An Instagram post: “Kyle Rittenhouse used his COVID-19 stimulus check to purchase the AR-15 he used in the fatal Kenosha shooting.”

PolitiFact’s ruling: Half True

Here’s why: Out of jail for the first time since August, Kyle Rittenhouse is garnering a new wave of attention.

The 17-year-old from Antioch, Ill., had been held on a $2 million bond on charges he shot three people — killing two — during the Kenosha unrest that followed the police shooting of Jacob Blake. In that time the Illinois teen has become something of a conservative celebrity, generating millions of dollars for his release and the ongoing legal case where his lawyers will argue he acted in self defense.

Rittenhouse was released from custody Nov. 20, 2020, but we learned an array of new details the day before in a jailhouse interview with the Washington Post — including how he came by the gun used in the shooting.

One widely shared Instagram post honed in on that detail Nov. 20, saying, “Kyle Rittenhouse used his COVID-19 stimulus check to purchase the AR-15 he used in the fatal Kenosha shooting.”

Did the gun used in the streets of Kenosha really come from a federally-funded stimulus?

A confusing quote

The balleralert Instagram account that posted the claim cited the Washington Post as its source, and that is largely what the paper reported.

The Nov. 19 story reads in part, “The Post found that Rittenhouse, who was too young to buy a rifle, had arranged for an adult friend to buy the weapon for him using money Rittenhouse had received from a government stimulus program.”

That friend, 19-year-old Dominick Black of Burlington, Wis., purchased the weapon for him at an Ace Hardware store in Ladysmith, Wis., on May 1, 2020, according to a criminal complaint charging Black with two felony counts of intentionally giving a dangerous weapon to someone under 18, resulting in death. The gun was then stored at Black’s stepfather’s house in Kenosha, the Milwaukee Journal Sentinel reported.

Here’s how Rittenhouse described the purchase to the Post.

“I got my $1,200 from the coronavirus Illinois unemployment because I was on furlough from YMCA,” he said. “And I got my first unemployment check so I was like, ‘Oh, I’ll use this to buy it.’”

This is where the matter gets a bit muddled.

The Post reported generally that stimulus funds were used, while the Instagram post made a more specific reference to “stimulus checks,” which would reference the payments of $1,200 per person. And Rittenhouse appears to confuse the two in his statement.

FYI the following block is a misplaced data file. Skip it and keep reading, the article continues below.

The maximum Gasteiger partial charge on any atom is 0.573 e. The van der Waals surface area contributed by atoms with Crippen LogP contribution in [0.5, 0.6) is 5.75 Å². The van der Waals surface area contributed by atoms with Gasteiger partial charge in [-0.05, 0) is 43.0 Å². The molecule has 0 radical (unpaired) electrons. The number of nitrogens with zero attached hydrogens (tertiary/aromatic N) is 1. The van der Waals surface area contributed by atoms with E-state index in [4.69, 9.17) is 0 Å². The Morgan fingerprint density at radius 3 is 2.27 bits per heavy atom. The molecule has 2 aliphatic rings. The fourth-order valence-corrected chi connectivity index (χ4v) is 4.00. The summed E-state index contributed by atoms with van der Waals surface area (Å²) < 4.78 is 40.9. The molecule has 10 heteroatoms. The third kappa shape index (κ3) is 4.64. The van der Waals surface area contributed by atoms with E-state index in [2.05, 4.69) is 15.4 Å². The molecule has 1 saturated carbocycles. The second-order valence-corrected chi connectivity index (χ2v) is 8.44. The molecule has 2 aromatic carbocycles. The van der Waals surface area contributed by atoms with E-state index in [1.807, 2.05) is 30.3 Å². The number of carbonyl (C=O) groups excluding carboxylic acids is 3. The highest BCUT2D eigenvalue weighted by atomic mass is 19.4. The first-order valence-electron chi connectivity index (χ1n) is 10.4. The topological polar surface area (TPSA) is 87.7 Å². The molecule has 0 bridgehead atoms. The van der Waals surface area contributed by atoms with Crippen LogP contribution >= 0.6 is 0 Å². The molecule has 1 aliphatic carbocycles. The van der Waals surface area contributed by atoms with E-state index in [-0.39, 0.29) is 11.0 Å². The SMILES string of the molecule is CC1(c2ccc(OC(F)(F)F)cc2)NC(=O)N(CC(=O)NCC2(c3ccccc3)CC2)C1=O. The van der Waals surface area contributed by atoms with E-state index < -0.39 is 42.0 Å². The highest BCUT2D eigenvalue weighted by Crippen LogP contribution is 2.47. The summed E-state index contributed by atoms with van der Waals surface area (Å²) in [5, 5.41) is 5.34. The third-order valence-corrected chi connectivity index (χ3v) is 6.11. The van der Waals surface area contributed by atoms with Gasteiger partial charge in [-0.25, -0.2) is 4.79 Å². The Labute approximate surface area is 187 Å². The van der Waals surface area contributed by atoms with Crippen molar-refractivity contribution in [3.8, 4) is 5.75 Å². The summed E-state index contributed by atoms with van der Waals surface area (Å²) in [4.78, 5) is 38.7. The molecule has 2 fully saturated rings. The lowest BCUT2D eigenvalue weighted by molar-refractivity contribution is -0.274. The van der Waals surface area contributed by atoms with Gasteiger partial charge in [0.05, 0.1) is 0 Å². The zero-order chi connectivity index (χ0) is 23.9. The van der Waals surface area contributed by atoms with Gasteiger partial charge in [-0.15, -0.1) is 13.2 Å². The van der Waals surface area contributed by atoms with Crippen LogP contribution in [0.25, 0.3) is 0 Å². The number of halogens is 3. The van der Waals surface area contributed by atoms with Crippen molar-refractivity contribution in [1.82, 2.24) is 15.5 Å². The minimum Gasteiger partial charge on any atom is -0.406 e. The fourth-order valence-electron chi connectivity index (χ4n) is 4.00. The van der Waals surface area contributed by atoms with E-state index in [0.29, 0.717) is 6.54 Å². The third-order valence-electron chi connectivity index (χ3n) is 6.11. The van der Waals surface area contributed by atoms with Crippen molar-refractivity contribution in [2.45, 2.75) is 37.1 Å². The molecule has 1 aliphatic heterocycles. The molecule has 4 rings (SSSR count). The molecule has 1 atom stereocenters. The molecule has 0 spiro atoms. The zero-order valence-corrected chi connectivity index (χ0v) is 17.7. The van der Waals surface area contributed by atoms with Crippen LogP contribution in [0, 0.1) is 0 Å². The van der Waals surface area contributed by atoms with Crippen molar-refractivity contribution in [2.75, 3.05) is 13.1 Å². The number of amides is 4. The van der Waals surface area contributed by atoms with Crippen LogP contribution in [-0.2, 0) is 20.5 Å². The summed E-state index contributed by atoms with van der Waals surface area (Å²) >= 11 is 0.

The stimulus checks approved by Congress in March were indeed for $1,200, but those are different from unemployment. Stimulus payments went to all adults under certain income limits, while unemployment benefits are paid only to those out of work — as Rittenhouse was, based on his furlough description.

Rittenhouse told the Post he lived with his mother, a circumstance that would typically mean she claims him as a dependent on her taxes. That would make him ineligible for the $1,200 stimulus payment.

Instead, it appears Rittenhouse was referencing several weeks of unemployment compensation approved through the CARES Act, said Washington Post Investigations Editor Jeff Leen. He said Rittenhouse’s mother later told the paper that money for the gun came from “special unemployment” related to the pandemic.

Rittenhouse had noted he was off work, and the act signed into law March 27 provided an extra $600 per week in unemployment through the end of July.

Rittenhouse’s attorneys did not return a phone call or email seeking clarification.

Our ruling

An Instagram post says “Kyle Rittenhouse used his COVID-19 stimulus check to purchase the AR-15 he used in the fatal Kenosha shooting.”

We don’t have bank records or documents to concretely prove this, leaving us to take Rittenhouse at his word on the source of the funds.

Rittenhouse did tell the Post he used $1,200 in coronavirus funds, but he appears to confuse stimulus and unemployment payments.

It’s more likely Rittenhouse was referring to unemployment than the stimulus program itself, based on his life circumstances and description from him and his mother. That is indeed a “COVID-19 stimulus,” but not the one people would think of based on this post’s description.

We rate this claim Half True.

PolitiFact Texas is a partnership of the Austin American-Statesman, Houston Chronicle and the San Antonio Express-News to help you find the truth in Texas politics.



Source link